Swiss drugmaker Roche gained 3.7 per cent after the European Commission approved its Xofluza to treat influenza in patients aged 12 years and above.

Britain’s biggest sportswear retailer JD Sports rose 3.8 per cent after it forecast fiscal 2021 profit to be “significantly ahead” of current market expectations.

Danish jewellery maker Pandora inched up 0.4 per cent after it said new lockdown measures had forced it to close a quarter of its stores at the beginning of the year, even as it raised full-year earnings guidance.

North America

Wall Street’s main indexes closed lower on Monday as investors took some profits after last weeks’ record levels while they waited for earnings season to begin and eyed events in Washington with trepidation.

US stocks had rallied last week as investors bet that Democrats’ win of Georgia runoff elections would bring a higher likelihood of a heftier fiscal stimulus package to boost the pandemic-savaged economy.

But some investors worried stimulus could be delayed as House Democrats introduced a resolution to impeach US President Donald Trump, accusing him of inciting insurrection following a violent attack on the Capitol by his supporters.

“When markets are looking at something as critical as the governance of the United States, even a little bit of uncertainty can have a meaningful impact,” said Brad McMillan, chief investment officer at Commonwealth Financial Network in Waltham, Massachusetts. “What does that do to the ability of the parties to work together to pass policy things like stimulus.”

McMillan said investors also worried about more attacks. The FBI has warned of possible armed protests being planned for Washington, D.C., and at all 50 US state capital cities in the run-up to President-elect Joe Biden’s inauguration on 20 January, a federal law enforcement source said on Monday.

“Generally speaking, Washington doesn’t make too much of a difference but since policy is influencing so much of what’s expected around the economy, this is kind of a unique time,” he said.

But with US Treasury yields rising on Monday and outperformance of economically-sensitive sectors such as energy and financials, Keith Lerner, chief market strategist at Truist Advisory Services in Atlanta, Georgia, said investors were still hopeful about stimulus.

“After last week the market is in a little bit of a digestion phase. Underneath the surface what you’re seeing continue is the reflation trade,” said Lerner. “This is a continuation of the expectation of more fiscal stimulus.”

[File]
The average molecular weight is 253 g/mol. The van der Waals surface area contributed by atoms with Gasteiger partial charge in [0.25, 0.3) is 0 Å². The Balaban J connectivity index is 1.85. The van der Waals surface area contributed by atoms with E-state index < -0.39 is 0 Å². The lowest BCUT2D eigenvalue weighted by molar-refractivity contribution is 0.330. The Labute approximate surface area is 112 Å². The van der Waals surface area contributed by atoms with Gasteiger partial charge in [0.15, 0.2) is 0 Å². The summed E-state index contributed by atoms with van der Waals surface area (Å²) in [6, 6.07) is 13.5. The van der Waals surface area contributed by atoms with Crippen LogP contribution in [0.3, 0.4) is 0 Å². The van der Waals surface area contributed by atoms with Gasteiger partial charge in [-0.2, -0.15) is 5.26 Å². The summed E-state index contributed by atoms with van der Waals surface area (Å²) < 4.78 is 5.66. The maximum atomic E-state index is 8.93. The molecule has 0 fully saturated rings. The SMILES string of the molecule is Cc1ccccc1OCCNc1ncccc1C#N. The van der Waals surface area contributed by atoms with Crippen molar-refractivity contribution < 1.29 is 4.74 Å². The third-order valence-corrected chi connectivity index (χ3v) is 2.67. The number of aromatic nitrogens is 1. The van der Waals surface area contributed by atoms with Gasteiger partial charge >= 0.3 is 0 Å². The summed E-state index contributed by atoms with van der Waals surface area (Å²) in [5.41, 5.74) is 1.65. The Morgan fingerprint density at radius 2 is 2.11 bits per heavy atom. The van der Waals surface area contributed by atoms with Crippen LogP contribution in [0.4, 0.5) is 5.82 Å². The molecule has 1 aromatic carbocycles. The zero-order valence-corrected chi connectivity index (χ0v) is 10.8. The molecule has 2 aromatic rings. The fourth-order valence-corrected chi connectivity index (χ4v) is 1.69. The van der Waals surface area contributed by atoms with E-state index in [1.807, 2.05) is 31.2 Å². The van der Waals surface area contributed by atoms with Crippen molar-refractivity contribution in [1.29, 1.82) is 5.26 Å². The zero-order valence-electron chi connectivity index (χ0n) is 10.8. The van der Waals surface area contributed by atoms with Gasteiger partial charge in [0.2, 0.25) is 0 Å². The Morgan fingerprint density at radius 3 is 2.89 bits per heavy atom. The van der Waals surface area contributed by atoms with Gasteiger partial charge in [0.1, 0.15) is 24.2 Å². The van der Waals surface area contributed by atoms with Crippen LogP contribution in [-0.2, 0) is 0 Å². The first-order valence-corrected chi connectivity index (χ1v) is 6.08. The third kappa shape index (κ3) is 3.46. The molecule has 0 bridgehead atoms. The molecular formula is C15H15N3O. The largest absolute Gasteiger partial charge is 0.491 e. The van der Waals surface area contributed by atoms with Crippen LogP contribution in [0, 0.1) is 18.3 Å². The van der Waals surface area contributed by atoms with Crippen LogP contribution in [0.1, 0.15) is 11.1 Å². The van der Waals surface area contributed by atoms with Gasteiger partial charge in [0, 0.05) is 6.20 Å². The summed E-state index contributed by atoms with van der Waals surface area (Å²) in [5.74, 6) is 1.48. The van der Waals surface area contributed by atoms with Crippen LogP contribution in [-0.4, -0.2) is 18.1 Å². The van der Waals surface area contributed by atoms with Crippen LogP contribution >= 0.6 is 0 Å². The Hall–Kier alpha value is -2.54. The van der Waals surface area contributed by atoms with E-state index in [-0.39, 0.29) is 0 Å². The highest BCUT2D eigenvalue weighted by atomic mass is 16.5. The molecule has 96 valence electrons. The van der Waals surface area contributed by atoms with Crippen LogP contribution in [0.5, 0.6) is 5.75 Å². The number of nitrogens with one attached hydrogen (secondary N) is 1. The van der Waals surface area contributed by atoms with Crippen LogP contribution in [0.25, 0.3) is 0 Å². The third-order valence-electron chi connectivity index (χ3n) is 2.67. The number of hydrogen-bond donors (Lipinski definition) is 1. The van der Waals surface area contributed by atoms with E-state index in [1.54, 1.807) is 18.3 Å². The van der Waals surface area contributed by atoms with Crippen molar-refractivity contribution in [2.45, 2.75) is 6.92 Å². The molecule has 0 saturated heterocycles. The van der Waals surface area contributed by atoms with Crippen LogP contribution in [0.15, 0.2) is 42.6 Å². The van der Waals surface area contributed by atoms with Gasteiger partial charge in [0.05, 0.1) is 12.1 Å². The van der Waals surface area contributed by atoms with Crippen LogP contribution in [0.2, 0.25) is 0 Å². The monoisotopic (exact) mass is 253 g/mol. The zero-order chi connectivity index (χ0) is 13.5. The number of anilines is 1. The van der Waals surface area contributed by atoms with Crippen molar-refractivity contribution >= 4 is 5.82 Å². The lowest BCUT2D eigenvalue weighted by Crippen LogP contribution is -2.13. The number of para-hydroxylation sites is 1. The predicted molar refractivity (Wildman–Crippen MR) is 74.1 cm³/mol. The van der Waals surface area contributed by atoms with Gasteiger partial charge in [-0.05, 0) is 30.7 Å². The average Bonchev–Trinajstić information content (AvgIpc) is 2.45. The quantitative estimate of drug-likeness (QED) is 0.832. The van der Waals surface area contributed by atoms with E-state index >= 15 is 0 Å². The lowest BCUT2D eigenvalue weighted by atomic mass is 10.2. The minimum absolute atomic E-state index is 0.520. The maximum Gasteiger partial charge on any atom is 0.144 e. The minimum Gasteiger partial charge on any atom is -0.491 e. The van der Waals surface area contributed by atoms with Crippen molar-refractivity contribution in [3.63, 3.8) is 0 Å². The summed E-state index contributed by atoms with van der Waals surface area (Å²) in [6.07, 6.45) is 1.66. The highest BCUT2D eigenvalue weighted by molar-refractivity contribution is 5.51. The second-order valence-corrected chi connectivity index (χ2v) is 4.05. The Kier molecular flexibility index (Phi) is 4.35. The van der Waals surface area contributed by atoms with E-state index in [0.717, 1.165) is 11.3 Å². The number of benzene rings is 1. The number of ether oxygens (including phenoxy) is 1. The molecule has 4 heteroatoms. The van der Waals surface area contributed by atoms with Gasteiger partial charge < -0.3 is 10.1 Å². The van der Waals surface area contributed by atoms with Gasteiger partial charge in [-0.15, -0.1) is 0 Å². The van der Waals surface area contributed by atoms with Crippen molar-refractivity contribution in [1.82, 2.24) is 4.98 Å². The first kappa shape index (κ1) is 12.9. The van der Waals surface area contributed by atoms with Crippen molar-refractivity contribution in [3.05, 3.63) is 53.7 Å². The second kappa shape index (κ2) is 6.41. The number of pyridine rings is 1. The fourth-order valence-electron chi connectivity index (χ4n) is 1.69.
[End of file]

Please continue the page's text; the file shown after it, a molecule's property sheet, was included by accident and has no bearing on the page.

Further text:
And along with wariness about Trump’s last nine days in office, Lerner also cited uncertainty ahead of the unofficial start of earnings season on Friday when banks such as JPMorgan report results.

After the market’s big run-up last week and in the last trading days of 2020, it is “somewhat impressive” there is not more profit-taking, he said.

The Dow Jones Industrial Average fell 0.29 per cent to end at 31,008.69 points, while the S&P 500 lost 0.66 per cent to 3,799.61. The Nasdaq Composite dropped 1.25 per cent to 13,036.43.

Shares of the micro-blogging site Twitter Inc tumbled after it permanently suspended Trump’s account. But its shares were still about 160 per cent higher than where they traded before Trump won the Presidential election in 2016.

Other Big Tech firms Facebook Inc, Alphabet Inc-owned Google and Apple Inc were also weak on Monday as they took their strongest actions yet against Trump to limit his social media reach.

Investors are expecting guidance on the extent to which executives see a rebound in 2021 earnings and the economy from results and conference calls from JP Morgan, Citi and Wells Fargo Friday.

Boeing Co fell on Monday after a 737-500 jet operated by Indonesia’s Sriwijaya Air with 62 people on board crashed on Saturday.

However, shares in Eli Lilly and Co rose sharply on Monday after a small trial of its experimental Alzheimer’s drug found that it slowed by about a third the rate of decline in a combined measure of cognition and function in patients at an early stage of the disease.